8. And it’s me again, I would also like your opinion on this annoying guy from Egoodreader who often gets his posts published, he always slams self publishers, applauds and is applauding the evacuation of all self published books, what an ass! [LINK REMOVED – see below comment]

    1. Hi Debbie – I removed the link from your post, because I don’t want to give that idiot traffic or Google juice. If anyone wants to see the article in question you can google “WHSmith Boycotts Self-Published Authors goodereader” and it’s the top result. Be warned, it’s completely idiotic.

      The guy who wrote that regularly trolls self-pubbers and I’m not going to bother responding.

      1. No problem, I fully understand. That is why I wanted your opinion because I often come across this guy and his slamming of authors and I am wondering why nobody can seem to calm down his stupidity. He truly sounds like a moron, I was wondering if you had encountered his crap before so now I know you have 🙂 P,S. almost done reading “Let’s Get Visible”, totally awesome, info packed book, a must read for all Indies! Good on you!

  9. Simplest thing would be to make it like Google or YouTube – no adult content can be searched without changing a certain setting.

  10. ALL SELF PUBLISHED EROTICA is now suspect, and a target for removal worldwide, regardless of whether or not it touches on taboo subject matter like incest or bestiality (that’s what the scare was all about to begin with).

    Well, if online booksellers are afraid of selling smut, and the issue is erotic content, which is what Kobo and WH Smith targeted by removing ALL SELF-PUBLISHED erotic content, then why does WH Smith have all these books available from major publishers:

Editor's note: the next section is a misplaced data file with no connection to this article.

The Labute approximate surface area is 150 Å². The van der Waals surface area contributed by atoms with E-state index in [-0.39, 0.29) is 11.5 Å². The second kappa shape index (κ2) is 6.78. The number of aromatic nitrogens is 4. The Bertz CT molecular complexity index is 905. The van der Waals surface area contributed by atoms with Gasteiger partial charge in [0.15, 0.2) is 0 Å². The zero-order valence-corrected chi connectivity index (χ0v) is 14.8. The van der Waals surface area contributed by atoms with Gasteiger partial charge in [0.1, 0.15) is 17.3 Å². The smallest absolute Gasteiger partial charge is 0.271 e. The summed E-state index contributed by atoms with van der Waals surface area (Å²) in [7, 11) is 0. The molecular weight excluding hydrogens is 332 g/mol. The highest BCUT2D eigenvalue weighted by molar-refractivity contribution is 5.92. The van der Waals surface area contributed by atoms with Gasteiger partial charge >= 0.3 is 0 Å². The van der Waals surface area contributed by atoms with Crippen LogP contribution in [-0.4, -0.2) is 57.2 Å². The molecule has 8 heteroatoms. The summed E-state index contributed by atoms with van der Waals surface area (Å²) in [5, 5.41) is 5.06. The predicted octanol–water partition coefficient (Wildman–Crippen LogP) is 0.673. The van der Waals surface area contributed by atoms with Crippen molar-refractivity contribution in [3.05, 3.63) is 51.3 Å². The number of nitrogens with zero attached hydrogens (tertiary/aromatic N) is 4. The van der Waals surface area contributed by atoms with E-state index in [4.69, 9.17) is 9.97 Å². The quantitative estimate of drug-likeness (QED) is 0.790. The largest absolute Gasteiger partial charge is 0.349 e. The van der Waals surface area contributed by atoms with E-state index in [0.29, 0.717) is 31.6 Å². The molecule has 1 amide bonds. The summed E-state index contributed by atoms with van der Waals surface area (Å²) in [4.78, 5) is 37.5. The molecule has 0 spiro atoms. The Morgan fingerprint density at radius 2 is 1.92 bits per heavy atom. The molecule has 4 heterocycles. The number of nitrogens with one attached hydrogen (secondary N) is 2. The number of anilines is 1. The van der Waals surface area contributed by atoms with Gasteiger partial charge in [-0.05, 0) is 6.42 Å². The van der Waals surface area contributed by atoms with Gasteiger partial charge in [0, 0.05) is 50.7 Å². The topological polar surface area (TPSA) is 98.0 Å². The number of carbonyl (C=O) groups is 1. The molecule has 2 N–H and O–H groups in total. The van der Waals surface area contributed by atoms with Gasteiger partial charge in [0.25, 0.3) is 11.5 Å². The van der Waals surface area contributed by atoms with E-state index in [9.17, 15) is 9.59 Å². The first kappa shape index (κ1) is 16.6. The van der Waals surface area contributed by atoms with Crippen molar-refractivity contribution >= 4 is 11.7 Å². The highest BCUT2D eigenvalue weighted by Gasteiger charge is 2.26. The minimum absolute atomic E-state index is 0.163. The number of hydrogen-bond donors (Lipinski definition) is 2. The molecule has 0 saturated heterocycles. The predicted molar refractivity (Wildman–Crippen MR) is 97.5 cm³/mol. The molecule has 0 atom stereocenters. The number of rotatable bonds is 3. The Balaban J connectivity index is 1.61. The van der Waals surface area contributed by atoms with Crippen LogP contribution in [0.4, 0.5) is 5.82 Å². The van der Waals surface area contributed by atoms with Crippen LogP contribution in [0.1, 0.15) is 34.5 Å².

WH Smith still carries….

    There’s not a single self-published title left in their website to compete with any of the hundreds of erotic fiction novels available from major publishing companies. That’s quite a convenient boon to major publishers whose erotic fiction market was being steadily eroded away by a large number of popular self-published titles. I imagine major publishing houses are very pleased to have all their competition removed, and just in time for the holiday internet book buying craze valued in HUNDREDS OF MILLIONS OF DOLLARS.

    There’s nothing remotely suspicious about that, is there?

    And Kobo claims, “We want to protect the reputation of self-publishing as a whole.” The company moved lightning fast to accomodate WH Smith’s demands for self-published erotica removal. ALL OF KOBO’S SELF-PUBLISHED EROTICA HAS BEEN REMOVED FROM THEIR UK WEBSITE. It seems the only thing they have “protected” is their retail relationship with WH Smith.